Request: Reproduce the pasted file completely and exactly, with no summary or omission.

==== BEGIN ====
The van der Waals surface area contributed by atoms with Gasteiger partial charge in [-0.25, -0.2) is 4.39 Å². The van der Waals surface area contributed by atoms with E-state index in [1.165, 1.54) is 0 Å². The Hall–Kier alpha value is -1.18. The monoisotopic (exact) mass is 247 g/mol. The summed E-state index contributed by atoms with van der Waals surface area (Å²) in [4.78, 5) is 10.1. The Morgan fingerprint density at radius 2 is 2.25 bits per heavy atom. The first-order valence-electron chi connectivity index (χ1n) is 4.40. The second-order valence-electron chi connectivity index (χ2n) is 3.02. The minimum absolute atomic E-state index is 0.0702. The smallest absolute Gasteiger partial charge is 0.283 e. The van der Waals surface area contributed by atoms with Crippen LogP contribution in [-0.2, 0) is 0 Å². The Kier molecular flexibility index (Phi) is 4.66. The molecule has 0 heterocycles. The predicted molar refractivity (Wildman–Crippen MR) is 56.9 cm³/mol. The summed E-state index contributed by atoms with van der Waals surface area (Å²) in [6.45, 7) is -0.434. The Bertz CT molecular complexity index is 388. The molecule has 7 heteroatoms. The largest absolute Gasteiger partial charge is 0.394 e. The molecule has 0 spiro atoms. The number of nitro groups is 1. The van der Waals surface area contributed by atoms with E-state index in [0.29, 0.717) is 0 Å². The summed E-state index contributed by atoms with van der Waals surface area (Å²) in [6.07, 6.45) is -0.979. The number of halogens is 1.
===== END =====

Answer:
The van der Waals surface area contributed by atoms with Gasteiger partial charge in [-0.25, -0.2) is 4.39 Å². The van der Waals surface area contributed by atoms with E-state index in [1.165, 1.54) is 0 Å². The Hall–Kier alpha value is -1.18. The monoisotopic (exact) mass is 247 g/mol. The summed E-state index contributed by atoms with van der Waals surface area (Å²) in [4.78, 5) is 10.1. The Morgan fingerprint density at radius 2 is 2.25 bits per heavy atom. The first-order valence-electron chi connectivity index (χ1n) is 4.40. The second-order valence-electron chi connectivity index (χ2n) is 3.02. The minimum absolute atomic E-state index is 0.0702. The smallest absolute Gasteiger partial charge is 0.283 e. The van der Waals surface area contributed by atoms with Crippen LogP contribution in [-0.2, 0) is 0 Å². The Kier molecular flexibility index (Phi) is 4.66. The molecule has 0 heterocycles. The predicted molar refractivity (Wildman–Crippen MR) is 56.9 cm³/mol. The summed E-state index contributed by atoms with van der Waals surface area (Å²) in [6.45, 7) is -0.434. The Bertz CT molecular complexity index is 388. The molecule has 7 heteroatoms. The largest absolute Gasteiger partial charge is 0.394 e. The molecule has 0 spiro atoms. The number of nitro groups is 1. The van der Waals surface area contributed by atoms with E-state index in [0.29, 0.717) is 0 Å². The summed E-state index contributed by atoms with van der Waals surface area (Å²) in [6.07, 6.45) is -0.979. The number of halogens is 1.